Key Messages

•Next month, the nation will mark the 14th anniversary of the September 11, 2001 terrorist attacks. The anniversary of September 11 is a day of history, emotion, and reflection for most Americans. This day has also come to symbolize the resilience, kindness, and unity of the American people.

•Since 9/11, millions of Americans have engaged in service on the 9/11 anniversary as a productive and respectful way to commemorate the tragedy and create a legacy of compassion and action to help meet the challenges we face today.

•We encourage you to honor those who were lost and those who responded in service in response by participating in the September 11th National Day of Service and Remembrance.

Background on the National Day of Service and Remembrance

•Beginning in 2002, family members who lost loved ones in the 9/11 attacks began to seek a forward-looking tribute to honor the sacrifice of those lost and pay tribute to those who rose up in service. Their efforts inspired a tradition of engaging in charitable service as an annual tribute to 9/11.

•The September 11th National Day of Service and Remembrance is the culmination of efforts originally launched by 9/11 nonprofit MyGoodDeed with wide support by the 9/11 community and leading national service organizations. Their efforts inspired a tradition of engaging in charitable service as an annual tribute to 9/11.

•Thanks to the leadership of the families, the bipartisan 2009 Edward M. Kennedy Serve America Act designated the day as the September 11th National Day of Service and Remembrance, and charged the Corporation for National and Community Service (CNCS) with supporting this effort across the country. Every year, CNCS works with MyGoodDeed and hundreds of other organizations across the country to make the anniversary of 9/11 a lasting tribute.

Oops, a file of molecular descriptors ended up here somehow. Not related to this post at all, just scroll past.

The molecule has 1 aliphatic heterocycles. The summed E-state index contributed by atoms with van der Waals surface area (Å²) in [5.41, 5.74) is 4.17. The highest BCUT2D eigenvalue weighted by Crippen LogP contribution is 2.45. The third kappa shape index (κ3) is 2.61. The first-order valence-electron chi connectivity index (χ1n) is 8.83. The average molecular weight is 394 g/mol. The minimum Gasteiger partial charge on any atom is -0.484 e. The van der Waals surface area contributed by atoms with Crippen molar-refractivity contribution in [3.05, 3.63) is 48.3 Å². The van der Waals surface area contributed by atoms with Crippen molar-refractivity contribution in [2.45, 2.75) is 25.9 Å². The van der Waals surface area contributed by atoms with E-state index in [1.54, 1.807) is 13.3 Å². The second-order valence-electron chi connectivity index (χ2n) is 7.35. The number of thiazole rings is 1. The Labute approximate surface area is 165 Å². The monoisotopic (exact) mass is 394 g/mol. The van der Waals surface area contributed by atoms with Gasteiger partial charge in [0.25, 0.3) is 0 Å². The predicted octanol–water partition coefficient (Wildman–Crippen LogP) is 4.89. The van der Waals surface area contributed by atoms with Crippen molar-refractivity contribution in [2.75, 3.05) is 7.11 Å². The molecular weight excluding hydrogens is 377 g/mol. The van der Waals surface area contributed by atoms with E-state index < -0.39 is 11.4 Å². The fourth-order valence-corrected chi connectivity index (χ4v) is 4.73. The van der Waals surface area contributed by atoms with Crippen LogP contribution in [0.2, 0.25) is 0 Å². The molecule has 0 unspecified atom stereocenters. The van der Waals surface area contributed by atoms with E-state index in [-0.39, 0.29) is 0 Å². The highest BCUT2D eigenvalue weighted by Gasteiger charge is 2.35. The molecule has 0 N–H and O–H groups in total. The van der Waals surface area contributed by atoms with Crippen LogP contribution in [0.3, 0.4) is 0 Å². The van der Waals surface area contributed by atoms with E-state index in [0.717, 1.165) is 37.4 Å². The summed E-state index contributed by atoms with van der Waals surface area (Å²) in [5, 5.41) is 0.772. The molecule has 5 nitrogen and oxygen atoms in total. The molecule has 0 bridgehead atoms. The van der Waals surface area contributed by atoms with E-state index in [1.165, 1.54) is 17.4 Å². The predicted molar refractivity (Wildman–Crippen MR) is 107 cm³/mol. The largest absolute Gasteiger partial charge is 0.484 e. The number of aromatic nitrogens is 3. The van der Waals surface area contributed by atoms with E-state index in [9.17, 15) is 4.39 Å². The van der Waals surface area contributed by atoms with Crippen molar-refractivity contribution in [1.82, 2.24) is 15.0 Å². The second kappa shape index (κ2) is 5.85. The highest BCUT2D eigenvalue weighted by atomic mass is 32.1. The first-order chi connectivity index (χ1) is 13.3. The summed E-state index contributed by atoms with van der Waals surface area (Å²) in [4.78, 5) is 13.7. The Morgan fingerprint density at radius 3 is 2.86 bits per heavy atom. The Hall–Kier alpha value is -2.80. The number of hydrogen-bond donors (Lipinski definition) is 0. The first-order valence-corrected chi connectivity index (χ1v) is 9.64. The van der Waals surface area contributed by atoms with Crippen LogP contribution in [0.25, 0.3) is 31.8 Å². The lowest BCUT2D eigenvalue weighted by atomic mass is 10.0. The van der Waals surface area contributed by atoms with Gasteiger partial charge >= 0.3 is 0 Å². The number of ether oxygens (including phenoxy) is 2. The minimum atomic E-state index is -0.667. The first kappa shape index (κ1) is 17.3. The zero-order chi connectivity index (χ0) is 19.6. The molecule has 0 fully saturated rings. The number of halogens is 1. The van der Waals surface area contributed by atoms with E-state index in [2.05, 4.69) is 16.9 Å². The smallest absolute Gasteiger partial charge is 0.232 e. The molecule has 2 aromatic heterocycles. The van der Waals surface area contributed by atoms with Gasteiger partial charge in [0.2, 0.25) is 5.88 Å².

•In 2011, President Obama asked Americans to remember the lives of those lost, pay tribute to those who rose up in service, and honor those who serve our country today by engaging in service on the 9/11 weekend.

•We are calling on organizations of all kinds – nonprofit and national service, community and faith-based, educational and business – to heed that call and organize or participate in service and remembrance activities.

Opportunities to Unite in Service in 2015

•This year, Americans of all ages and backgrounds will serve in their communities in honor of 9/11. Projects will range from food drives and home repairs to neighborhood cleanups, and disaster preparation activities. In many areas, volunteers will honor veterans, soldiers, or first responders by collecting donations, assembling care packages, and writing thank you letters.

•We know that many of you are also planning to host an event, and we strongly encourage you to post your opportunity at Doing so will bring attention to your project and connect you to the many others seeking to give back on a day that has already tied so many of us together.

•With the combined efforts of individuals and organizations across the country, we will remember the solemn occasion of September 11 by uniting Americans in a renewed commitment to service.

•This year, MyGoodDeed will call on people to do one good deed on 9/11 through their “Born on 9/11”campaign. The campaign unites children born in the U.S. on September 11, 2001 and highlights their hope in the future and intent on making a positive difference in the world. MyGoodDeed will provide lesson plans for thousands of schools across the country that will educate youth on 9/11 day.

What Organizations Can Do

•Post your volunteer opportunities on

•Organize your own service project using one of our toolkits.

•Follow on Twitter and use the "#911day" hashtags in your tweets.

What Individuals Can Do

•Find a September 11th volunteer opportunity near you by visiting

•Share your story of service on the Facebook page.

•Take the 9/11 Good Deed Challenge and pledge to do a 9/11 good deed, then challenge three friends to do the same.